Turkey has become one of the world's strongest emerging market economies. Over the last few years, its trade and diplomatic ties with sub-Saharan Africa has increased at dizzying pace. With the entry of Koc Holdings, the largest conglomerate in Turkey, into South Africa, it is also set to become one of the most significant new investors in the continent. We interview Mustafa Koc, chairman of the group's board of directors, who is also one of the co-chairs at this year's WEF on Africa
How does Turkey see Africa today?
Mustafa Koc: Owing to the active Turkish foreign policy towards the region and the ever-growing economic ties in the last decade, Turkish people have been hearing more about the new Africa. Impressive news on economic, democratic and humanitarian developments has been taking on a greater prominence, contributing to a new image of the continent in Turkish minds.
Africa has impressed the world with its strong growth trend. What is more important is that this growth been more than a commodity boom; all sectors have contributed to this momentum. This has been brought about by a number of underlying factors, such as improving macroeconomic fundamentals, government reforms covering implementation of business-friendly policies and accelerating privatisations. Africa excites us: it has the youngest population in the world, rising living standards, growing urbanisation and the emergence of a rapidly rising middle class. This creates real opportunities not just in consumer sectors, but also in infrastructure, energy, construction and financial and business services.
This robust growth has been accompanied by striking democratic and humanitarian developments. Democracy has taken root, and conflict is on the wane. For me the new Africa symbolises both promise and hope. Both Turkey, and Koc Holding believe in Africa. Our durable goods company, Arcelik, acquired the market leader Defy Appliances in the Republic of South Africa. This represents a significant first step in expansion throughout the continent.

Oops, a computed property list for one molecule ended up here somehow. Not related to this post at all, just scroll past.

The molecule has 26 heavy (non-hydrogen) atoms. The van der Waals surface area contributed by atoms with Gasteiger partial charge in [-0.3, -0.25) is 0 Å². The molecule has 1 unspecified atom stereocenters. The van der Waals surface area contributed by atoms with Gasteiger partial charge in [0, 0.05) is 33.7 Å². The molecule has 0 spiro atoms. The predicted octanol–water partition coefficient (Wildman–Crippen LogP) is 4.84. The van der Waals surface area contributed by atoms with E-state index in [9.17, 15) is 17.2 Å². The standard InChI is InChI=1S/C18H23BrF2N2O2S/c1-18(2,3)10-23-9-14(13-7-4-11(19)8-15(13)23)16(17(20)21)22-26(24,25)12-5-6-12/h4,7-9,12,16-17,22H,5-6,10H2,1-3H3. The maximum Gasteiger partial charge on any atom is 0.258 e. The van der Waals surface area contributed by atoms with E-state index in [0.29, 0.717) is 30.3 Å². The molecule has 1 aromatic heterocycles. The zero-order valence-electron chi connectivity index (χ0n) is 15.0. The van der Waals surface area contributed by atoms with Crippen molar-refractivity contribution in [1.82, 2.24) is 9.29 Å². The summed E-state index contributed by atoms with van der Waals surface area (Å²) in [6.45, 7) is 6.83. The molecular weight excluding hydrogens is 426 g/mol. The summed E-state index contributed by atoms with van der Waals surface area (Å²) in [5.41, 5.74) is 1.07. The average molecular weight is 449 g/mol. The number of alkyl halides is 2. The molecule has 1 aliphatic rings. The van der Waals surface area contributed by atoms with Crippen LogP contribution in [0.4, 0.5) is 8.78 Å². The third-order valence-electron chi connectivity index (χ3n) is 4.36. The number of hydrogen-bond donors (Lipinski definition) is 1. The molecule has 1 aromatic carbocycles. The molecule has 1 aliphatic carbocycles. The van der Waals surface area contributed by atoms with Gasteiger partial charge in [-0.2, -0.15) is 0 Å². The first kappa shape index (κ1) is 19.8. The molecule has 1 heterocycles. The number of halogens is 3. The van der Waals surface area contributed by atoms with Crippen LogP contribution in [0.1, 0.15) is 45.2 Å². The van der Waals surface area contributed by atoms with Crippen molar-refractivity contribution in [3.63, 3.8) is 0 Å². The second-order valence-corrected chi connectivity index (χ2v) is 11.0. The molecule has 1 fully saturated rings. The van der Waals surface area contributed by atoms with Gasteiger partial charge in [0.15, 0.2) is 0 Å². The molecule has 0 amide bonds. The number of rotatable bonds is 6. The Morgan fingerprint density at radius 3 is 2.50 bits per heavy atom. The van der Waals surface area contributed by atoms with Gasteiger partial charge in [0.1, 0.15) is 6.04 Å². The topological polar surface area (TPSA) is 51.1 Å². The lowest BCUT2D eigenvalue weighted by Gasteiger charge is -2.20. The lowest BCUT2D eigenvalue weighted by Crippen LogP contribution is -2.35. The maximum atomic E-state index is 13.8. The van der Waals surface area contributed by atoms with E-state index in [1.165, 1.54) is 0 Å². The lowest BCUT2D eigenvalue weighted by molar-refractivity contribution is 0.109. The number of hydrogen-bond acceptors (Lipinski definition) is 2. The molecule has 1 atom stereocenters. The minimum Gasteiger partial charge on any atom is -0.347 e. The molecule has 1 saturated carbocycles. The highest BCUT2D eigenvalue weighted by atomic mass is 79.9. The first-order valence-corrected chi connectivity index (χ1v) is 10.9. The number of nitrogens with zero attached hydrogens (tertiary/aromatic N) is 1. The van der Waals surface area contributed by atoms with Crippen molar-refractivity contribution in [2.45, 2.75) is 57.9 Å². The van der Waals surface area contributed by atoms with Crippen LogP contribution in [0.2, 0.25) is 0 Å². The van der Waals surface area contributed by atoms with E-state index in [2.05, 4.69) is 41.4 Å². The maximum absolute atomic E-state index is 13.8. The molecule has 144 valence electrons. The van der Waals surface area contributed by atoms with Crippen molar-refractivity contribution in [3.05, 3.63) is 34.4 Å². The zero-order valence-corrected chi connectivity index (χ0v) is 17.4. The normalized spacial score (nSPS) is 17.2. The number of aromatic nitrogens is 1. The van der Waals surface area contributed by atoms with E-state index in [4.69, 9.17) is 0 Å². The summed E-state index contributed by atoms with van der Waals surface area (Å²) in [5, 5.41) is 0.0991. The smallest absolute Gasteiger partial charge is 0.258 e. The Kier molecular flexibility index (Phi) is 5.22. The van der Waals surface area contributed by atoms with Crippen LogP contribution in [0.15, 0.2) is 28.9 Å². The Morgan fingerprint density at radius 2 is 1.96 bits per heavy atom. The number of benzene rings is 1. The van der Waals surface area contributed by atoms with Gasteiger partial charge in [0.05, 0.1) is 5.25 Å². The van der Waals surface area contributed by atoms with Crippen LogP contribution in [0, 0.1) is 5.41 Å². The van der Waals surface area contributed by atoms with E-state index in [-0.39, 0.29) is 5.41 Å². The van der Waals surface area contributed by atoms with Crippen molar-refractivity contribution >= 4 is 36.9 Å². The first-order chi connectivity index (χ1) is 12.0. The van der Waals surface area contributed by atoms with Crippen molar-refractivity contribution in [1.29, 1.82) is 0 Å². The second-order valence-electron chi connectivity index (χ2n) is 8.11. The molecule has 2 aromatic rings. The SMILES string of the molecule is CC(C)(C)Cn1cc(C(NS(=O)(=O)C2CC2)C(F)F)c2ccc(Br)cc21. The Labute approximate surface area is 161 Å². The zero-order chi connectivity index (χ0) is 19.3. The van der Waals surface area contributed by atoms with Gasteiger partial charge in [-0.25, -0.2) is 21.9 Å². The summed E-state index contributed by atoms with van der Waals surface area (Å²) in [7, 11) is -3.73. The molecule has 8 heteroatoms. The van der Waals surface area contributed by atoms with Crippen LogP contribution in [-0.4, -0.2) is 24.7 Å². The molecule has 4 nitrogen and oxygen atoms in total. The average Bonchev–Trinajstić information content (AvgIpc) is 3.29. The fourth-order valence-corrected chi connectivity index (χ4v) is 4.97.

Arcelik acquired Defy for $324m, the single largest Turkish investment in Africa's industrial sector. This is the first down payment on our commitment to Africa's promising future.
Meanwhile, according to official statistics, the Turkish FDI stock in Africa is around $500m.
How do you see relations between Africa and Turkey evolving?
Turkey has historically had strong cultural and political ties with most of the North African nations but relations with sub-Saharan African countries started, by and large, in the early 2000S and have continued at an accelerating pace over the course of the decade.
2005 was declared as the "the year of Africa". In 2008, the African Union named Turkey as a Strategic Partner and Turkey became a member of the African Development Bank.
Just in the past three years, the number of Turkish embassies in Africa rose from eight to 31. Turkish Airlines has played a crucial role in connecting Turkish and African people with regular flights to 37 African cities.
Total trade volume between...